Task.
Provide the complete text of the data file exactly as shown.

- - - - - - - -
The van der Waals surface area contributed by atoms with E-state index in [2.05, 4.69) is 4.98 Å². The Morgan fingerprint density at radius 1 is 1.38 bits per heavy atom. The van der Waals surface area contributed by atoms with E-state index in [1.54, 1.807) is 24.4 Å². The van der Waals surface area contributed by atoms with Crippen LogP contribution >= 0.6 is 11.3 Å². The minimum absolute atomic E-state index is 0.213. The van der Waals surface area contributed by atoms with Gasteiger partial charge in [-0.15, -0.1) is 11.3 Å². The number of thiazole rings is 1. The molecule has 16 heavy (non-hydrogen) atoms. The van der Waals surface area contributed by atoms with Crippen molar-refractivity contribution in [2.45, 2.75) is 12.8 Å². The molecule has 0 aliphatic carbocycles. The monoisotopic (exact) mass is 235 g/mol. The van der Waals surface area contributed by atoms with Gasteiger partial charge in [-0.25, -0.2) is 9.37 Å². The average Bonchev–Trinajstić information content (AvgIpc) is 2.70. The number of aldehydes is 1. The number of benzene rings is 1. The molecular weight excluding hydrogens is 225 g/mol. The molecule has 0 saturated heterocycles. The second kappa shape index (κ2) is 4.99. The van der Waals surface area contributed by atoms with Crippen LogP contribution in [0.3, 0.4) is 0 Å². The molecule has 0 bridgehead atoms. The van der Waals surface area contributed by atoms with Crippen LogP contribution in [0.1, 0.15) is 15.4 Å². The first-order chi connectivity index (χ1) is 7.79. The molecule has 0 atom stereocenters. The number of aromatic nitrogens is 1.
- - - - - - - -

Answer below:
The van der Waals surface area contributed by atoms with E-state index in [2.05, 4.69) is 4.98 Å². The Morgan fingerprint density at radius 1 is 1.38 bits per heavy atom. The van der Waals surface area contributed by atoms with E-state index in [1.54, 1.807) is 24.4 Å². The van der Waals surface area contributed by atoms with Crippen LogP contribution >= 0.6 is 11.3 Å². The minimum absolute atomic E-state index is 0.213. The van der Waals surface area contributed by atoms with Gasteiger partial charge in [-0.15, -0.1) is 11.3 Å². The number of thiazole rings is 1. The molecule has 16 heavy (non-hydrogen) atoms. The van der Waals surface area contributed by atoms with Crippen molar-refractivity contribution in [2.45, 2.75) is 12.8 Å². The molecule has 0 aliphatic carbocycles. The monoisotopic (exact) mass is 235 g/mol. The van der Waals surface area contributed by atoms with Gasteiger partial charge in [-0.25, -0.2) is 9.37 Å². The average Bonchev–Trinajstić information content (AvgIpc) is 2.70. The number of aldehydes is 1. The number of benzene rings is 1. The molecular weight excluding hydrogens is 225 g/mol. The molecule has 0 saturated heterocycles. The second kappa shape index (κ2) is 4.99. The van der Waals surface area contributed by atoms with Crippen LogP contribution in [0.3, 0.4) is 0 Å². The molecule has 0 bridgehead atoms. The van der Waals surface area contributed by atoms with Crippen LogP contribution in [0.1, 0.15) is 15.4 Å². The first-order chi connectivity index (χ1) is 7.79. The molecule has 0 atom stereocenters. The number of aromatic nitrogens is 1.